Senate Republican Leader Jack Whitver of Ankeny said there’s no consensus yet, though.
“The tax conversation and tax changes don’t happen in a bill filed day one in the legislature, usually,” Whitver said this weekend during an appearance on Iowa PBS. “What I know is as long as I’m majority leader and as long as we’re in the majority, we want to improve the tax climate in the state of Iowa.”
House Speaker Pat Grassley, a Republican from New Hartford, said legislators will get the next detailed report on state tax revenue in March.
“We’re seeing higher than expected revenue growth,” Grassley said on Iowa PBS. “If we have those opportunities to return dollars back to the hard-working Iowans, we want to do that.”
House Democratic Leader Todd Prichard of Charles City said tax cuts should be targeted to make things like housing and child care more affordable.
“If we’re going to talk tax cuts, let’s talk tax cuts for working Iowans,” Prichard said during a forum sponsored by the Iowa Capitol Press Association, “not just for those at the top.”
Senate Democratic Leader Zach Wahls of Coralville said the legislature’s primary focus should be on the pandemic.
“This is the event that has turned all of our lives upside down,” Wahls said at the ICPA forum, “…so looking at things that’ll help our front-line health care workers, other essential workers, small businesses, community agencies like food banks. We know that food insecurity has tripled since the start of the pandemic.”
Last Thursday, Republican Governor Kim Reynolds hit “pause” again on her “Invest in Iowa” proposal to both lower income taxes and raise sales taxes, due to the pandemic.
Republican legislators say their education plans will revolve around ensuring parental choice. Grassley said it was an issue in the November election, as some parents grew frustrated that their children were not back in the classroom full time.
“I think Iowans spoke loud and clear that that’s their expectation,” Grassley said, “and in fact I think it affected a lot of races.”
Both Grassley and Senator Whitver say everything is on the table when it comes to education policy, including giving parents state money to cover the costs of private school tuition.
“When you talk about parental choice, there’s a lot of different things that go into that…Can you transfer out of Des Moines Public Schools or not? Are your kids in five days a week or are they all virtual? It’s public-private,” Whitver said. “…Education is going to probably be the biggest conversation of this entire session.”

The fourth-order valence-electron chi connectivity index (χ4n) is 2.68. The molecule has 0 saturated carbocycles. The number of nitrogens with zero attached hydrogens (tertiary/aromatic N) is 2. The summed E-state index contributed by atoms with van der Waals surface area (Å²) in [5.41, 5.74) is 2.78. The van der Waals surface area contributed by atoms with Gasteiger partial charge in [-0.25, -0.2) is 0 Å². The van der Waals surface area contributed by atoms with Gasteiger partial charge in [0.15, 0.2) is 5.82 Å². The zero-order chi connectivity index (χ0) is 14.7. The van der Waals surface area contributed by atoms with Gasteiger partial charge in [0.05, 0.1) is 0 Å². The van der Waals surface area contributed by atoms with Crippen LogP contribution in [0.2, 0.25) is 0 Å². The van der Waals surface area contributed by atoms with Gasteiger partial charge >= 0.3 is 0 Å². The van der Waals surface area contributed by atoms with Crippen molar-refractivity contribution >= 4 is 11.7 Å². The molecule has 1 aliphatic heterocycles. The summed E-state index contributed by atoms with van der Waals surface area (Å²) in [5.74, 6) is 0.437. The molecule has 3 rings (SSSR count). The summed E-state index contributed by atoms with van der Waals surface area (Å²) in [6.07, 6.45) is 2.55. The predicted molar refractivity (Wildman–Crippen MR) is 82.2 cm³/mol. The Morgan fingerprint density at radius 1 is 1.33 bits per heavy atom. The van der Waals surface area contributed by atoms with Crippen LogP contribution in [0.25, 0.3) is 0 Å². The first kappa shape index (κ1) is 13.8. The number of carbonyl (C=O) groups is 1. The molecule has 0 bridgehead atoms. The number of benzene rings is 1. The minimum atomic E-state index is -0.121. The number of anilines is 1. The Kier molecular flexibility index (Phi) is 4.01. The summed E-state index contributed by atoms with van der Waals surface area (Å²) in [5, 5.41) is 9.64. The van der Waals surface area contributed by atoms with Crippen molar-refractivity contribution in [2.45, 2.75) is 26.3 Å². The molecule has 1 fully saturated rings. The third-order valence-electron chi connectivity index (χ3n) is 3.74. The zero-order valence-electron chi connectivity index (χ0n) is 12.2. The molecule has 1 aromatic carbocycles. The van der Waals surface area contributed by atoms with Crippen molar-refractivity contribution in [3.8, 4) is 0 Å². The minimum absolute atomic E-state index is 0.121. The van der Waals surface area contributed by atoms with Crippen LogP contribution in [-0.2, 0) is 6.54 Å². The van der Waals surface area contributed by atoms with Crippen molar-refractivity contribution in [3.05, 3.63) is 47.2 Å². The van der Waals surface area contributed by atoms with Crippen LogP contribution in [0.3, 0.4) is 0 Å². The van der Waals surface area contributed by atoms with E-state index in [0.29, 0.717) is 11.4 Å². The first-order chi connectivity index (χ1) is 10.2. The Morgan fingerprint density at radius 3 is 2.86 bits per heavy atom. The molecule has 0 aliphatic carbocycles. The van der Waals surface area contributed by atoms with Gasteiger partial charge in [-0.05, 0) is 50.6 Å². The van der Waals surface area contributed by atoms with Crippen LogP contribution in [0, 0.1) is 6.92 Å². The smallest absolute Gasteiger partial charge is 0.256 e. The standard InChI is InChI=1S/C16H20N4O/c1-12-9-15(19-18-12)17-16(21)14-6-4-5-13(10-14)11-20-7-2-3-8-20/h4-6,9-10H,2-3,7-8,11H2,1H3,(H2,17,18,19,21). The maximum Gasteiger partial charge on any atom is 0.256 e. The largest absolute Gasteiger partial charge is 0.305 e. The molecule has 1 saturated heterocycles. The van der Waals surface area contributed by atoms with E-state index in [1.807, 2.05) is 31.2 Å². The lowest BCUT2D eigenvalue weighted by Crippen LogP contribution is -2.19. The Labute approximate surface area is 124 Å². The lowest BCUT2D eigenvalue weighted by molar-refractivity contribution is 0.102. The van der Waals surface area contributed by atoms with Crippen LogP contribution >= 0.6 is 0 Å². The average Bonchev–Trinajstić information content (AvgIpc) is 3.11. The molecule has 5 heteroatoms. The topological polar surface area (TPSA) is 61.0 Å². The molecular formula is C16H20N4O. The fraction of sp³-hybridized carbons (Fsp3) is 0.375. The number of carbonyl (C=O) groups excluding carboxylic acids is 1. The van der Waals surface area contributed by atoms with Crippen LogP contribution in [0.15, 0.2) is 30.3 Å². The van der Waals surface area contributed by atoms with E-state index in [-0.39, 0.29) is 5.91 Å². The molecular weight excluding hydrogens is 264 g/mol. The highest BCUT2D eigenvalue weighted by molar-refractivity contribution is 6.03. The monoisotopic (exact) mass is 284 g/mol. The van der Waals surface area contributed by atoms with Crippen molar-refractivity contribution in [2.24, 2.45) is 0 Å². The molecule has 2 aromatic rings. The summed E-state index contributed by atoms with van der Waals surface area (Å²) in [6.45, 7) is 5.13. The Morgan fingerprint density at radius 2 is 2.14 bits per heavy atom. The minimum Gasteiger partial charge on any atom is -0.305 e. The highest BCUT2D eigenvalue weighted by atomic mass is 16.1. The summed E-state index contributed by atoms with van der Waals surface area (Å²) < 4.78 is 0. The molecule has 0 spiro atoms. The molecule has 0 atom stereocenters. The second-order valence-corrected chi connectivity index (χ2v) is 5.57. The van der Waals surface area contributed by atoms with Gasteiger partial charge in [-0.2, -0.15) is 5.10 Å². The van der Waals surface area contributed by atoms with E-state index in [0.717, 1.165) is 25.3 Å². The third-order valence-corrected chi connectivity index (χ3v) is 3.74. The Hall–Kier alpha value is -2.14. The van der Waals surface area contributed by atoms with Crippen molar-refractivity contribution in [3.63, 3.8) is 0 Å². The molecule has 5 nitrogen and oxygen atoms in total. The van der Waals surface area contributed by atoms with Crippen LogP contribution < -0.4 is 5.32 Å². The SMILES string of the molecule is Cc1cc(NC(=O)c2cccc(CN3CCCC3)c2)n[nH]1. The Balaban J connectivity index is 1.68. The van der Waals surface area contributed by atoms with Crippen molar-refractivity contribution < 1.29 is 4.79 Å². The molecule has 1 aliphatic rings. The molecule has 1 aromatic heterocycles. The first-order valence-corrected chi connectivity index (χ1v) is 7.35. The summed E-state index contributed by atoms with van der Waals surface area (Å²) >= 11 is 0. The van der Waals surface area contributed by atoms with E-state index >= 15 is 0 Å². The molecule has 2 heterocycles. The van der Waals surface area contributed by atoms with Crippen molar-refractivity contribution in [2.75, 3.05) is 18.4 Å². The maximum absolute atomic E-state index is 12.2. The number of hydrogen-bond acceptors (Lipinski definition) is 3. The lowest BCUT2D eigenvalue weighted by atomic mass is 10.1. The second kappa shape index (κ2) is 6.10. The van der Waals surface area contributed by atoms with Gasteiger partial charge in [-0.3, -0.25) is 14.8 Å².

Democrats say spending state tax dollars at private schools diverts scarce resources at a time when Iowa’s public schools need more assistance.
The 2021 legislative session is convening in the middle of a pandemic. While the Republicans in charge of the legislature are “strongly encouraging” people in the Capitol to wear face coverings, they will not be required. Legislators and others who work in the building are expected to report to a superior if they have Covid, but not required to do so.
Grassley, the top Republican in the House, said the state constitution does not give him “special power” to prevent duly elected legislators from come onto the House floor without a mask.
“People are going to have to use their best judgement and their personal responsibility,” Grassley said.
Whitver, the top Republican in the Senate, said those who don’t wear a mask or socially distance run the risk of having to quarantine or forcing the entire session to be shut down.
“The big picture is we have an agenda,” Whitver said. “We made promises, we need to keep those and we need to be able to stay in session as long as possible.”
Democrats are requiring face masks in their private meetings. Today, some Democrats will take their oaths of office in another location in the Capitol rather than on the House floor. Prichard, the Democratic leader in the House, said the coronavirus is still very active in the general population.
“I’m concerned and want to avoid turning the legislature into a super spreader event,” Prichard said.
Wahls, the Democratic leader in the Senate, said the lack of a mask mandate inside the statehouse is disappointing.
“It’s not safe for legislators. It’s not safe for staff,” Wahls said. “It’s not safe for the press and it’s not safe the public.”
Wahls said he’s also concerned a group that opposes the governor’s proclamation requiring face masks in some public places will be holding a rally at the Capitol today. Some legislators and staff have expressed concerns about statehouse safety after last Wednesday’s attack at the U.S. Capitol. Whitver says there’s been heightened security at the Capitol in Des Moines since last spring’s protests over racial injustice.
“We’ve had protests for the last four years at the Capitol. We’ve some very active debates, some lively debates, some lively protests,” Whitver said. “We’ve had riots outside the Capitol. We have beefed up security over the last few years.”
The 100 members of the Iowa House are scheduled to take their oaths of office, beginning at 10 a.m. Twenty-five newly-elected members of the Iowa Senate will be sworn in as well, with one senate seat vacant. Republican Mariannette Miller-Meeks of Ottumwa resigned her Ottumwa-area state senate seat shortly before she was sworn in as a member of the U.S. House. A special election to fill that state senate seat is scheduled for late this month.